Sometimes, all that glitters is gold
by Sandhya Jain on 18 Jun 2013 4 Comments
Something is wrong with the way the world is handling gold and lesser mortals like us shall probably never make sense of it. Still, given its eternal significance, some of the activity and thinking around gold merits our attention.


For centuries, international trade ran on the basis of the gold standard, which determined a fixed amount (weight) of gold for each nation’s coin. Similarly, paper currencies could be exchanged for gold. National reserves were held only in gold, and balance of payments deficits settled by gold. The system regulated itself and could not be manipulated.


But after World War I, changes were introduced subtly. The gold standard changed into the gold exchange standard with dollars and pounds, then the dominant currencies. After World War II, it mutated into the gold/dollar standard, making the dollar the only international reserve currency convertible by foreign central banks into gold on demand. After 1971, this metamorphosed into the dollar standard, and took the world into a downward spiral, the consequences of which are now manifesting forcefully.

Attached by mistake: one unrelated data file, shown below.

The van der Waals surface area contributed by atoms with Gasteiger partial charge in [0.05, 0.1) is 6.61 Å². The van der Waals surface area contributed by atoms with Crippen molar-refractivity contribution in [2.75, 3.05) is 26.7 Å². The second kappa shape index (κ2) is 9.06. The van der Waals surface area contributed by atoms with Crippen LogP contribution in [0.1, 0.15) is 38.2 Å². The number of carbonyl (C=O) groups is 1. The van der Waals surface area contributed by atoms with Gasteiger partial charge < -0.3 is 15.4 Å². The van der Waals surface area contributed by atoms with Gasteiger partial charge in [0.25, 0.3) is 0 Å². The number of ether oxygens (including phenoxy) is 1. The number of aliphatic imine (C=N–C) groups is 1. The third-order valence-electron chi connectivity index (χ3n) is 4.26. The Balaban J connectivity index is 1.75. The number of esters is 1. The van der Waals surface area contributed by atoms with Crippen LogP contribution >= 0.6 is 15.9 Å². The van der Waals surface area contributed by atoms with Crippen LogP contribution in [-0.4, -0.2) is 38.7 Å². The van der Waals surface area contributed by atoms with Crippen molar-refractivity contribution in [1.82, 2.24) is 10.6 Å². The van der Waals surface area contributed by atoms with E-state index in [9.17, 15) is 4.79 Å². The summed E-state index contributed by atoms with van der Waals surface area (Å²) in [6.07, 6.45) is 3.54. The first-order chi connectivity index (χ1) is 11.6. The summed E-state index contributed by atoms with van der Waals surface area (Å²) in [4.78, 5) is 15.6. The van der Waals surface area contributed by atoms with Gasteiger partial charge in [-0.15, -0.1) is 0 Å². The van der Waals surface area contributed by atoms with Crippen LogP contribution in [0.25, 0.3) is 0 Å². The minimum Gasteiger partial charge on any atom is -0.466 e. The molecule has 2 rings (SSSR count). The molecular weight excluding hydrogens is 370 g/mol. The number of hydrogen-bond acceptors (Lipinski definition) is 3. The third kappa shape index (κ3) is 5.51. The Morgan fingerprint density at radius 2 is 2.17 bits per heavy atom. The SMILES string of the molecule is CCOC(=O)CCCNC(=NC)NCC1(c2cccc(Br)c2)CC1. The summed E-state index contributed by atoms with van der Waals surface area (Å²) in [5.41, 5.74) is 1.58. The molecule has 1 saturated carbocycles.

Hugo Salinas Price, retired Mexican businessman and activist, says gold alone can (must) be the center of the monetary universe, round which currencies revolve. This means currencies must be valued in terms of gold and not gold in terms of a currency (as decreed by the United States). Until the time of Franklin D Roosevelt, when the dollar stood at $20.67 per ounce of gold, the price of the dollar was 4.84 hundredths of an ounce of gold.


During the Depression of the 1930s, Roosevelt “raised the price of gold” and reduced the price of the dollar (2.86 hundredths of an ounce). The idea was to cheapen labour costs, make people accept lower wages, and give more people work – without their realising the ploy. This reduced the cost of American products and boosted exports.


As the price of the dollar fell below market value and gold became overvalued in terms of dollars in the world market, huge amounts of gold began to flow into the US from all over the world. Today, the dollar stands at 7.2 ten-thousandths oz. of gold, so gold is leaving the US and the dollar-centric West because the dollar is overvalued.